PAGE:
If these buildings were of more than one storey, as they certainly appear to have been, their upper storeys must have been reached by staircases. No remains of staircases, however, have been observed so far as the writer is aware, and this is not surprising, if, as probably was the case, they were of wood. They could scarcely have been placed in the corridors, for these were probably little higher than the first floors, and their victims have furnished no indications of the sites of staircases. p146 Had they been external structures, they surely must have rested upon stone foundations, but nothing answering to these has been observed. The alternative is that the staircases were within the main buildings. In some of the Silchester houses narrow apartments that were certainly not passages have been observed, and probably these contained staircases; equally feasible is it that in some of the cross-divided rooms the inner room contained a staircase and the outer was its lobby. Such a divided space in House 2, XXIV2 is especially noteworthy. This house was set back from the street, and its front corridor, A, Fig. 42, was connected with the street by another corridor, C. The latter faced the lobby, D, which had doors into the rooms on its right and left, and into that behind. This back chamber, in its turn, had a door into the room on the left and another into the back corridor, B, but this, it will be noted, was not centrally placed. The lobby and the chamber behind it thus afforded direct communication between the street and the back corridor. But if this was their chief end, it is hard to understand why the builder should have marred an otherwise symmetrical vista by placing the back door on one side. If, on the other hand, we suppose that the chamber contained a staircase, the difficulty vanishes. It was large enough (14 by 11½ ft.) to accommodate one 3 ft. wide, which, attached to the right, left, and back walls, and rising by three flights of six or seven steps, would reach a height of from 10 to 13 ft., and leave space for landings, 3 ft. square, p147 in the corners, as shown on the next plan. Such a staircase explains the position of the back door, as under the second landing there would be ample headroom, which would not be the case midway under the second flight. It also explains the absence of a door into the room on the right corresponding with that on the opposite side, as a door in such a position would be blocked by the lower flight. A similar arrangement of anteroom and chamber behind it, occupies a similar position in House 1, XXVII.3 The former opened into the corridor and faced a large door into the courtyard. The latter had no back door, perhaps because the house was built along the back; but it had a door on the right hand in the far corner, into the adjoining room, and this suggests a staircase winding to the right, instead of the left, as in the above example. Other Silchester examples could be instanced, but the arrangement of their doors is less conclusive for the staircase hypothesis.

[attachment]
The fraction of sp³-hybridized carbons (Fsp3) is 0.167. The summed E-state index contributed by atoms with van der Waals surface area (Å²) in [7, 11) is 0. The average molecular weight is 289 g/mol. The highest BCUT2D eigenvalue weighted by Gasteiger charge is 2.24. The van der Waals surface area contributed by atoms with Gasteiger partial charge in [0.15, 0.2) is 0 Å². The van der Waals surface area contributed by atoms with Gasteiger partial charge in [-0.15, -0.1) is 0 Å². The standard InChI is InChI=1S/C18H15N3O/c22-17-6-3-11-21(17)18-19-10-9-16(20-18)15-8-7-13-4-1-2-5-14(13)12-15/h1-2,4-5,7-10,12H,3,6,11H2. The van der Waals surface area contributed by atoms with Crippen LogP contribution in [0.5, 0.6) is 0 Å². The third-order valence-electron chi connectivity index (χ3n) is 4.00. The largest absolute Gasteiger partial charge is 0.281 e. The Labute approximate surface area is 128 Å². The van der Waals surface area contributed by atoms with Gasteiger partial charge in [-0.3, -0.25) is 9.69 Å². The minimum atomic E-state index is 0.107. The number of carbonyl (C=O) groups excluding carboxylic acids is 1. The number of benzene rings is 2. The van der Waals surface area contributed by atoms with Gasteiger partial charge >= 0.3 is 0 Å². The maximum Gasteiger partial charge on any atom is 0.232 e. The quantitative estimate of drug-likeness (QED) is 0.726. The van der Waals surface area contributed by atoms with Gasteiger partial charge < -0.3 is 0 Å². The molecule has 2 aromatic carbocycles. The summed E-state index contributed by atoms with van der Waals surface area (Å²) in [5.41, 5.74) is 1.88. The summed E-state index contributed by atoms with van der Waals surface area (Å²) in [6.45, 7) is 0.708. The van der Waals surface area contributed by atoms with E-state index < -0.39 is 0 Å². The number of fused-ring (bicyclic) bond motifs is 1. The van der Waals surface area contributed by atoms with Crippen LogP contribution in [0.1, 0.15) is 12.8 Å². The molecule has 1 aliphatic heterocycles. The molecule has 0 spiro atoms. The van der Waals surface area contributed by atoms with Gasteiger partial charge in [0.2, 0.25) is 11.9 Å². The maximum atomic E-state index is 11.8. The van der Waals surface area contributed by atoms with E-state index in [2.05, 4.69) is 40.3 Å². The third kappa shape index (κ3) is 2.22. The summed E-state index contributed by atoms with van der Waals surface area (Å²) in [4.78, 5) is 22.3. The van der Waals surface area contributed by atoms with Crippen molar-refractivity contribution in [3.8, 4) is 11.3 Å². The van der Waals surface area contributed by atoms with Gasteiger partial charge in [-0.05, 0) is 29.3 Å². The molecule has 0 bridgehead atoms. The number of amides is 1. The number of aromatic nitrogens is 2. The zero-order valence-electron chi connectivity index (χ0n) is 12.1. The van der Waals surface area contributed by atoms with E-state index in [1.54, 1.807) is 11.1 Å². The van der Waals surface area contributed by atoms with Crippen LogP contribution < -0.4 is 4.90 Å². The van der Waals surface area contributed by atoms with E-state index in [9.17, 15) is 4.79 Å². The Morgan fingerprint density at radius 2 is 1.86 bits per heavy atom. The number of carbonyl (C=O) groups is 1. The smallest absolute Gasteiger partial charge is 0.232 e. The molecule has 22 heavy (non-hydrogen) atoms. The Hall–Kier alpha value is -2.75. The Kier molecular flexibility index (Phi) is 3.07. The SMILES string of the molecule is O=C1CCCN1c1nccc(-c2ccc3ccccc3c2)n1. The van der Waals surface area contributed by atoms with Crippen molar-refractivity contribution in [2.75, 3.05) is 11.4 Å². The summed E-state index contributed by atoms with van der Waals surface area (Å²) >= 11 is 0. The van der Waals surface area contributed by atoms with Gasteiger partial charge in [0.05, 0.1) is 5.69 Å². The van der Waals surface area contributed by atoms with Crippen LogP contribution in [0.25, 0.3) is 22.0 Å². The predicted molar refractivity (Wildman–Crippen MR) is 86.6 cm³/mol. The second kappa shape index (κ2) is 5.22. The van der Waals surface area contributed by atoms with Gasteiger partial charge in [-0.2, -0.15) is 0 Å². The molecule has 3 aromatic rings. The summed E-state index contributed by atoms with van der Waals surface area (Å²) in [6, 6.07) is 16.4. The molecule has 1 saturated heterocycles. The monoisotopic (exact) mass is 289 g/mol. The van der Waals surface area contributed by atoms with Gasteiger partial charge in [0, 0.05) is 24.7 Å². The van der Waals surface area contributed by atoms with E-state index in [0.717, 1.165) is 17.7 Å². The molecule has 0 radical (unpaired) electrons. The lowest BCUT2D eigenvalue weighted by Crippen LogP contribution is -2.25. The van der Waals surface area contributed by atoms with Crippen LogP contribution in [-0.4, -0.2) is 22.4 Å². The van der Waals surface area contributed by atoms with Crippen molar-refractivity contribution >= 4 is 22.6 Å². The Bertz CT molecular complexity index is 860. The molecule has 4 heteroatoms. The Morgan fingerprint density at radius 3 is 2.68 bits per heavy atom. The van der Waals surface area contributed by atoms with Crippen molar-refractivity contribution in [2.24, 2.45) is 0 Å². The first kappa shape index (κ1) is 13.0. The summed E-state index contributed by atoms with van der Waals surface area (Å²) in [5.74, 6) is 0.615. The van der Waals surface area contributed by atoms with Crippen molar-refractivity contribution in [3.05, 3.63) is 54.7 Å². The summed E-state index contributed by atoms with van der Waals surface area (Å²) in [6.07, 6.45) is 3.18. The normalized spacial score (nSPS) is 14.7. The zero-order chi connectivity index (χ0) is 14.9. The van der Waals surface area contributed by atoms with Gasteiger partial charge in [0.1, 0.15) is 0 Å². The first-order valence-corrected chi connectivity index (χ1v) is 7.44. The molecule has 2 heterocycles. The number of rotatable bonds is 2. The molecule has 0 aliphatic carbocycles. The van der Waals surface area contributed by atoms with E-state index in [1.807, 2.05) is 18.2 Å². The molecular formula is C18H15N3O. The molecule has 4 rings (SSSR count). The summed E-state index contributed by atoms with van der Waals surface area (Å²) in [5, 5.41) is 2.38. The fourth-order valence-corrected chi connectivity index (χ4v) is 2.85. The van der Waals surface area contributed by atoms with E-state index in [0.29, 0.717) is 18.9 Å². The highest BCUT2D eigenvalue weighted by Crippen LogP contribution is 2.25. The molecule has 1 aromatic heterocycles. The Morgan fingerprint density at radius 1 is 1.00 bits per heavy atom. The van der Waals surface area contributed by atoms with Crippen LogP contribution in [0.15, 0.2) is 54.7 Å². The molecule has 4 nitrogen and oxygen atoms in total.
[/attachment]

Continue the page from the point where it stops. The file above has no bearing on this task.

A few pages back, the successive stages between the simpler and the more elaborate Silchester houses were illustrated by a series of diagrammatical plans, and it was pointed out that the successive enlargements were mostly of the nature of outshoots from a nucleus or 'house-block.' A few actual examples will now be given.
A, Fig. 43, is the plan of House 3, XVIII4 — a compact little house with a 'head' so slightly wider than the rest of the block, that its interference with the general oblong outline is scarcely noticeable. Unfortunately, the remains were too slight to allow of the position of more than one internal door being given, and nothing could be said of the floors, except that the corridor was paved with red mosaic. Whether this corridor had a door at its lower end is uncertain, but its upper end opened into a yard which reached the street; and it is likely that access to the house was through this yard. Facing the entrance to the corridor was a passage-like room which the explorers regarded as the site of a staircase. Six circular masses of rubble were found in the yard, and as they probably supported as many millstones, we may infer that the house was that of a miller or baker.
Fig. 43. — Plans of Houses, 3, xviii 2, xvi; 2, ii; and 1, xxvii, Silchester. (After Hope.)
(40 ft. to 1 in.)
B (House 2, XVI)5 is an example of a house of the simplest corridor type, subsequently modified and added to. The room at the lower end is an addition. It is probable that the corridor p148 originally overlapped the large room at the opposite end, but was pulled down upon the introduction of the hypocaust into that room, to allow of a yard, stoke-hole, and several outbuildings, one probably for the storage of wood for the hypocaust. No doorways remained, but there were indications of a back door in the outer of the second pair of small rooms. Most of the floors were of plain mosaic; but the inner of the pair of small rooms just referred to had traces of an earlier one of simple ornamentation.